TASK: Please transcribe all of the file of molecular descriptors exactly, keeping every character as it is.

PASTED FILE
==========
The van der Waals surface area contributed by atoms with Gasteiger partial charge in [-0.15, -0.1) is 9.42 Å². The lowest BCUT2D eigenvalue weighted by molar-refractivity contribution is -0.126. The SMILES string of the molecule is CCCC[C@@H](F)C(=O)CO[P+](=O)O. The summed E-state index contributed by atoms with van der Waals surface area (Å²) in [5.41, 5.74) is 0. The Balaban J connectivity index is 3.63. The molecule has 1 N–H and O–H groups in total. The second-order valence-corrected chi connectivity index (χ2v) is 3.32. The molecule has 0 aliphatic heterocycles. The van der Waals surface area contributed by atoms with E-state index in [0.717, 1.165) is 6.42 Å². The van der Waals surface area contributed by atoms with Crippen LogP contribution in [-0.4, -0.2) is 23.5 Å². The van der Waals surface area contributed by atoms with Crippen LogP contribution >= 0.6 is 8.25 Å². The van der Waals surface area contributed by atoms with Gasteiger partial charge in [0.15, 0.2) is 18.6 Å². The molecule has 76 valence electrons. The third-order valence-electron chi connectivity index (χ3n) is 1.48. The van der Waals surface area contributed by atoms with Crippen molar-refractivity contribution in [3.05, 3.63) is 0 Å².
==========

The van der Waals surface area contributed by atoms with Gasteiger partial charge in [-0.15, -0.1) is 9.42 Å². The lowest BCUT2D eigenvalue weighted by molar-refractivity contribution is -0.126. The SMILES string of the molecule is CCCC[C@@H](F)C(=O)CO[P+](=O)O. The summed E-state index contributed by atoms with van der Waals surface area (Å²) in [5.41, 5.74) is 0. The Balaban J connectivity index is 3.63. The molecule has 1 N–H and O–H groups in total. The second-order valence-corrected chi connectivity index (χ2v) is 3.32. The molecule has 0 aliphatic heterocycles. The van der Waals surface area contributed by atoms with E-state index in [0.717, 1.165) is 6.42 Å². The van der Waals surface area contributed by atoms with Crippen LogP contribution in [-0.4, -0.2) is 23.5 Å². The van der Waals surface area contributed by atoms with Crippen LogP contribution >= 0.6 is 8.25 Å². The van der Waals surface area contributed by atoms with Gasteiger partial charge in [0.15, 0.2) is 18.6 Å². The molecule has 76 valence electrons. The third-order valence-electron chi connectivity index (χ3n) is 1.48. The van der Waals surface area contributed by atoms with Crippen molar-refractivity contribution in [3.05, 3.63) is 0 Å².